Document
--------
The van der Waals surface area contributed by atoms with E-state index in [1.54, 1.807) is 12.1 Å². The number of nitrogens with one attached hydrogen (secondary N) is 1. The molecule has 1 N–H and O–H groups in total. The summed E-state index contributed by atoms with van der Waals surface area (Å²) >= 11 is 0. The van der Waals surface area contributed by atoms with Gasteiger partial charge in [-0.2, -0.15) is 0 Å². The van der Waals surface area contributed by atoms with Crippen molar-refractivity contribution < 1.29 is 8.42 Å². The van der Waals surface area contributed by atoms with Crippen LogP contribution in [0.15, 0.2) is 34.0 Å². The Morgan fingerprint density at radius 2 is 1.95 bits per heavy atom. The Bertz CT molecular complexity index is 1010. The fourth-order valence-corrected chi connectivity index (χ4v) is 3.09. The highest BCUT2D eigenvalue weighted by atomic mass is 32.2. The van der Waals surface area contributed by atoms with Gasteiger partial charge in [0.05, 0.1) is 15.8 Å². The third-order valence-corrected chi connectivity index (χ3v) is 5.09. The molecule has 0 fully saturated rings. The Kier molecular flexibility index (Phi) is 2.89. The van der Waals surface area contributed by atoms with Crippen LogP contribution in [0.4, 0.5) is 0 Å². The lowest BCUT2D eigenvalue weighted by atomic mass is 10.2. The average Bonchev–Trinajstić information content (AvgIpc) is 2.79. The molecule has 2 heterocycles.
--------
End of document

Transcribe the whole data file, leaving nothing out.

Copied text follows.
The van der Waals surface area contributed by atoms with E-state index in [1.54, 1.807) is 12.1 Å². The number of nitrogens with one attached hydrogen (secondary N) is 1. The molecule has 1 N–H and O–H groups in total. The summed E-state index contributed by atoms with van der Waals surface area (Å²) >= 11 is 0. The van der Waals surface area contributed by atoms with Gasteiger partial charge in [-0.2, -0.15) is 0 Å². The van der Waals surface area contributed by atoms with Crippen molar-refractivity contribution < 1.29 is 8.42 Å². The van der Waals surface area contributed by atoms with Crippen LogP contribution in [0.15, 0.2) is 34.0 Å². The Morgan fingerprint density at radius 2 is 1.95 bits per heavy atom. The Bertz CT molecular complexity index is 1010. The fourth-order valence-corrected chi connectivity index (χ4v) is 3.09. The highest BCUT2D eigenvalue weighted by atomic mass is 32.2. The van der Waals surface area contributed by atoms with Gasteiger partial charge in [0.05, 0.1) is 15.8 Å². The third-order valence-corrected chi connectivity index (χ3v) is 5.09. The molecule has 0 fully saturated rings. The Kier molecular flexibility index (Phi) is 2.89. The van der Waals surface area contributed by atoms with Crippen LogP contribution in [0.4, 0.5) is 0 Å². The lowest BCUT2D eigenvalue weighted by atomic mass is 10.2. The average Bonchev–Trinajstić information content (AvgIpc) is 2.79. The molecule has 2 heterocycles.